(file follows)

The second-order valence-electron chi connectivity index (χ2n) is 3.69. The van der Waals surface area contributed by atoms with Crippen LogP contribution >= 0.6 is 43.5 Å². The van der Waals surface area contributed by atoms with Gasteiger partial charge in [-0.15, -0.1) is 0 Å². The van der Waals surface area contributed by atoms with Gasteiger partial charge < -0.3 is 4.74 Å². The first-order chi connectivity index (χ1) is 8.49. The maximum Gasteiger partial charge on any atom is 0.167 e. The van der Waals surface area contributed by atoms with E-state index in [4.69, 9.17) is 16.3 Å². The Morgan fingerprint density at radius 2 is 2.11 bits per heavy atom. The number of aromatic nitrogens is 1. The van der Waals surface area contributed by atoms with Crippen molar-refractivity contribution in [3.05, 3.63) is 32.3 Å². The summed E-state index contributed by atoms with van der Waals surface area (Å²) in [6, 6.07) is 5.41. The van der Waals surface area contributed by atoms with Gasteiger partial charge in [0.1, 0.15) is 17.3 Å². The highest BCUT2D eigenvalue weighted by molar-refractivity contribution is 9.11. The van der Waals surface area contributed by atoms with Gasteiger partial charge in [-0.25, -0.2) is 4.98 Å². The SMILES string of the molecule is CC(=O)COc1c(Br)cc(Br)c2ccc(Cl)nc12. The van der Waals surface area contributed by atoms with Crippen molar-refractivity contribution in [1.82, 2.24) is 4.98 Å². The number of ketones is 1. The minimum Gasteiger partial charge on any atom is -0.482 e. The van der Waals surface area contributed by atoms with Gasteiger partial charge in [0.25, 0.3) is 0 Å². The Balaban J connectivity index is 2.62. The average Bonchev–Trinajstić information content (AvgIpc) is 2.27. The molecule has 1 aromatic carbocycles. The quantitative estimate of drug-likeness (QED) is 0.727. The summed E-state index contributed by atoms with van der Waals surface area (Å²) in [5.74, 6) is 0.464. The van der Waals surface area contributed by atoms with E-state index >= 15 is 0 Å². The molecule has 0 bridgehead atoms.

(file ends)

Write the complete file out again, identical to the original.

The second-order valence-electron chi connectivity index (χ2n) is 3.69. The van der Waals surface area contributed by atoms with Crippen LogP contribution >= 0.6 is 43.5 Å². The van der Waals surface area contributed by atoms with Gasteiger partial charge in [-0.15, -0.1) is 0 Å². The van der Waals surface area contributed by atoms with Gasteiger partial charge < -0.3 is 4.74 Å². The first-order chi connectivity index (χ1) is 8.49. The maximum Gasteiger partial charge on any atom is 0.167 e. The van der Waals surface area contributed by atoms with E-state index in [4.69, 9.17) is 16.3 Å². The Morgan fingerprint density at radius 2 is 2.11 bits per heavy atom. The number of aromatic nitrogens is 1. The van der Waals surface area contributed by atoms with Crippen molar-refractivity contribution in [3.05, 3.63) is 32.3 Å². The summed E-state index contributed by atoms with van der Waals surface area (Å²) in [6, 6.07) is 5.41. The van der Waals surface area contributed by atoms with Gasteiger partial charge in [0.1, 0.15) is 17.3 Å². The highest BCUT2D eigenvalue weighted by molar-refractivity contribution is 9.11. The van der Waals surface area contributed by atoms with Gasteiger partial charge in [-0.25, -0.2) is 4.98 Å². The SMILES string of the molecule is CC(=O)COc1c(Br)cc(Br)c2ccc(Cl)nc12. The van der Waals surface area contributed by atoms with Crippen molar-refractivity contribution in [1.82, 2.24) is 4.98 Å². The number of ketones is 1. The minimum Gasteiger partial charge on any atom is -0.482 e. The van der Waals surface area contributed by atoms with Gasteiger partial charge in [0.25, 0.3) is 0 Å². The Balaban J connectivity index is 2.62. The average Bonchev–Trinajstić information content (AvgIpc) is 2.27. The molecule has 1 aromatic carbocycles. The quantitative estimate of drug-likeness (QED) is 0.727. The summed E-state index contributed by atoms with van der Waals surface area (Å²) in [5.74, 6) is 0.464. The van der Waals surface area contributed by atoms with E-state index >= 15 is 0 Å². The molecule has 0 bridgehead atoms.